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NOTES: So Cal at the Turn of the Century

Stranger Than Science Fiction

July 25, 1999|Jason Dietrich

As sci-fi's reigning ground zero, Los Angeles has been an apocalyptic playground for terminators, Martians and mutant strains of Bermuda grass:

The settlers who braved the Martian sands in Ray Bradbury's "Martian Chronicles" (1950) resemble Midwesterners who, like Illinois native Bradbury, found themselves in alien environs when they moved here. His Martian colonizers long for a small-town lifestyle in a strange and unfamiliar environment.

In 1953, Byron Haskin adapted H.G. Wells' "The War of the Worlds" to the big screen, and the Martians landed in Puente Hills, carting disintegrator-heat-ray-guns, only to be thwarted by earthly bacteria.

Aldous Huxley's "Ape and Essence" (1948) rendered the dysfunctional terror of his "Brave New World" (1932) a utopia compared to 2108's post-World War III Los Angeles. The book laid the groundwork for visions of a city plagued by a wrecked ecosystem and human devolution, writes Huxley biographer David Dunaway.

The polluted and perpetually soaked metropolis of Ridley Scott's "Blade Runner" (1982) and the wastes of the "Planet of the Apes" sequels are L.A.s where Homo sapiens muck things up so thoroughly that apes and androids appear far more human than we do.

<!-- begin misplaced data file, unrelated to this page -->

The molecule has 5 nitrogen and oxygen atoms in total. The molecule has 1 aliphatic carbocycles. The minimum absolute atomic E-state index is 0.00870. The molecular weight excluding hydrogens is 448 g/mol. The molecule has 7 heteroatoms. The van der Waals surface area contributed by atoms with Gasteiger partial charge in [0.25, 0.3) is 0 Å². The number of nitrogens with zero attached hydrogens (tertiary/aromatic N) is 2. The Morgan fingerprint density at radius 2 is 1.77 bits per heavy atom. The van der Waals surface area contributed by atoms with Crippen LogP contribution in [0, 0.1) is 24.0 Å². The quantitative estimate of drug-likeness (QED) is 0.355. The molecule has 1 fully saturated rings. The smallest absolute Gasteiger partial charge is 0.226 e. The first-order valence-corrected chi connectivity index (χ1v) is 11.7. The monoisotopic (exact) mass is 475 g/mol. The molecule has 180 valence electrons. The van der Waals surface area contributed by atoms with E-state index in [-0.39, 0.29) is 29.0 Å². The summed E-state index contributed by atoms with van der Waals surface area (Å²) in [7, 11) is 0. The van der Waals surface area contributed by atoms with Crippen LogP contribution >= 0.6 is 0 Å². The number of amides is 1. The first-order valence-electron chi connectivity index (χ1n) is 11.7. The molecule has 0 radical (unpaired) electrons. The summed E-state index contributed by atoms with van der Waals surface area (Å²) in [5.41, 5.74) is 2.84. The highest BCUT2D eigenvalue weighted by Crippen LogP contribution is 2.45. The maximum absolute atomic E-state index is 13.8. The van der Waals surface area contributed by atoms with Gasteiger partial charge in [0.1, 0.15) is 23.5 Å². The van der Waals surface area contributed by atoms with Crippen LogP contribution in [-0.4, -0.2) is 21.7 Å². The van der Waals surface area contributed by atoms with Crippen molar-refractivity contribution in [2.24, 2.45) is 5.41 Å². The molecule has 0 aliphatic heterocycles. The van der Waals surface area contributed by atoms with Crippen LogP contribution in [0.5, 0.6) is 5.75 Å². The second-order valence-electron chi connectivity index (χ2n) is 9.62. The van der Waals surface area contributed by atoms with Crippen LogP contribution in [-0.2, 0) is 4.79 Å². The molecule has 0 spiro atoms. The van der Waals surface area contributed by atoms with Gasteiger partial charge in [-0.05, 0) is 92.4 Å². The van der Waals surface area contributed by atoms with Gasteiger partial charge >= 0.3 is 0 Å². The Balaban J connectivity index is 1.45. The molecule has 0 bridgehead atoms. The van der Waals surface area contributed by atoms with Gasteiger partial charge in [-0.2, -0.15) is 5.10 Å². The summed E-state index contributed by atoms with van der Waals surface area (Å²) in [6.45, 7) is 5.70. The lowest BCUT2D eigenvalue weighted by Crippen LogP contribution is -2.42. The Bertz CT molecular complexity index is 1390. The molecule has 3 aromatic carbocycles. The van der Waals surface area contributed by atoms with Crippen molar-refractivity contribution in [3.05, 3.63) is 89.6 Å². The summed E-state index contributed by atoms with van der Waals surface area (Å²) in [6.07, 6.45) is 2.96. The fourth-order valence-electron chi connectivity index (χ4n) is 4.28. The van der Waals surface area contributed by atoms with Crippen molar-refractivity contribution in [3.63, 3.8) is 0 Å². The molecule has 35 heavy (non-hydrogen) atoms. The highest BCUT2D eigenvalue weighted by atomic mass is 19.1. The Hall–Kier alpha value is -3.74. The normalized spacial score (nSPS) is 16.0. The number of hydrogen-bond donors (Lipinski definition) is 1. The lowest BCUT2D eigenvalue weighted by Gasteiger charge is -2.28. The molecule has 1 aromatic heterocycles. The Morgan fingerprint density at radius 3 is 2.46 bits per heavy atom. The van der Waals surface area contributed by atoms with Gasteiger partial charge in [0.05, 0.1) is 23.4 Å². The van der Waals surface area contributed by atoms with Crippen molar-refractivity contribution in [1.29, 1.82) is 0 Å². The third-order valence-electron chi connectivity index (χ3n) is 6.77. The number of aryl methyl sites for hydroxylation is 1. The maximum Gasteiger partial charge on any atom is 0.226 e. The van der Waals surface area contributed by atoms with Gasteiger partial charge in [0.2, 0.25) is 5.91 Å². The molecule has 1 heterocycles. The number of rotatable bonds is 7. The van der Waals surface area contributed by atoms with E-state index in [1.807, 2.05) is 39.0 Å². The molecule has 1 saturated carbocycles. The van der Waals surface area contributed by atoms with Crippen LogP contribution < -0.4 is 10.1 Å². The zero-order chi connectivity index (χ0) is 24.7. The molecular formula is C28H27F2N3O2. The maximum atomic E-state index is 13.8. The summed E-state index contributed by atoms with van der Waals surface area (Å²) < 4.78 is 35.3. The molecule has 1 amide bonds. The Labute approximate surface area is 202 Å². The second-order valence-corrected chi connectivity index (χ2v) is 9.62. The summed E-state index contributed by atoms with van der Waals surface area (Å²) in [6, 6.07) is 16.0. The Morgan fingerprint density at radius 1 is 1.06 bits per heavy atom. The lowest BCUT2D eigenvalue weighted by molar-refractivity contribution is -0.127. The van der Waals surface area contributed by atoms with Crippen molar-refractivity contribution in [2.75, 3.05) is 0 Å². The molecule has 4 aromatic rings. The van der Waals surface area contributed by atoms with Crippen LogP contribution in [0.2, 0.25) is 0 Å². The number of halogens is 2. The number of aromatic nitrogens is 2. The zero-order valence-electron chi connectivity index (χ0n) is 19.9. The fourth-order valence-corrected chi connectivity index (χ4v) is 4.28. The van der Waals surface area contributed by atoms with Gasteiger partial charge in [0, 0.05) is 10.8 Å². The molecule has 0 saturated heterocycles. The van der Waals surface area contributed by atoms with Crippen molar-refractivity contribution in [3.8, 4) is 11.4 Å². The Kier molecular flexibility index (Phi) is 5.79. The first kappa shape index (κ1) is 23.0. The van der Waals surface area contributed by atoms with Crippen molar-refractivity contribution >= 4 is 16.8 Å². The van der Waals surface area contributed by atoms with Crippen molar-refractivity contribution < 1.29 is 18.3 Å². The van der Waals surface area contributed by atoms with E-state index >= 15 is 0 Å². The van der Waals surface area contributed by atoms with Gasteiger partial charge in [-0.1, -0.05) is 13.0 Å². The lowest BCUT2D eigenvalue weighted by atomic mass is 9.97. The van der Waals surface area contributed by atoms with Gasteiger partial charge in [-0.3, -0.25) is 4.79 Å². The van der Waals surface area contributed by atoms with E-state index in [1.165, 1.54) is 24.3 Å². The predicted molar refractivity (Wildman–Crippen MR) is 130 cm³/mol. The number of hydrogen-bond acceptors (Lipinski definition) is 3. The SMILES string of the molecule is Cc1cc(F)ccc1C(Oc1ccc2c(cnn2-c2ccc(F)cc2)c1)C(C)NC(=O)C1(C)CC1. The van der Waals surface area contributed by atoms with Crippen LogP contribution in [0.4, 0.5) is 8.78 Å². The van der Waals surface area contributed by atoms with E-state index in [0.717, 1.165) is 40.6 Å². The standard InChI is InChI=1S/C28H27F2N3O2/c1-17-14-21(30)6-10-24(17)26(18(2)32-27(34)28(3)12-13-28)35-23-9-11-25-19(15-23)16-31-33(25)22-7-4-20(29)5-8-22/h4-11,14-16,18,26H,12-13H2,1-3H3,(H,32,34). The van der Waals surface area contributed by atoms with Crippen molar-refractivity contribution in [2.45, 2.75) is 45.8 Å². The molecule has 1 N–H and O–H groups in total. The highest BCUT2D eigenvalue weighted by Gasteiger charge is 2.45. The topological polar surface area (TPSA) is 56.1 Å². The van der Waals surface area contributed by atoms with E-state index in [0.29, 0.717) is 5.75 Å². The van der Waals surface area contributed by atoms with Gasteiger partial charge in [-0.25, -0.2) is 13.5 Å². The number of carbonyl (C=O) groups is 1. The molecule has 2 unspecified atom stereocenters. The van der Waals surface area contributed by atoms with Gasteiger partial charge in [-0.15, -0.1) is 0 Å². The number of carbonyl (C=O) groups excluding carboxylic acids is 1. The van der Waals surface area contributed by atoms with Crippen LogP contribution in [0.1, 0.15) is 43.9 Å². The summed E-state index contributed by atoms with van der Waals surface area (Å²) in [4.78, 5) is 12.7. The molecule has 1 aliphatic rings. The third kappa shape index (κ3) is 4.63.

As a parable of Los Angeles' race relations, the 1988 film "Alien Nation" makes this point more bluntly, as alien slave laborers continue being victimized by human oppressors in an L.A. ghetto. In a more realistic setting--that is, without the arrival of a giant spaceship--Pasadena's Octavia Butler writes in her cyberpunkish 1993 novel, "Parable of the Sower," of a city ravaged by riots, drought and the flight of the middle class to walled communities.

A city plagued by earthquakes, fires, floods, riots and killer bees. Can you blame sci-fi authors who've added predators and reanimated corpses to the mix? After all, "the obliteration of Los Angeles . . . is often depicted as, or at least secretly experienced as, a victory for civilization," writes author Mike Davis in 1998's "The Ecology of Fear." Don't expect to see that quote in a Chamber of Commerce brochure.

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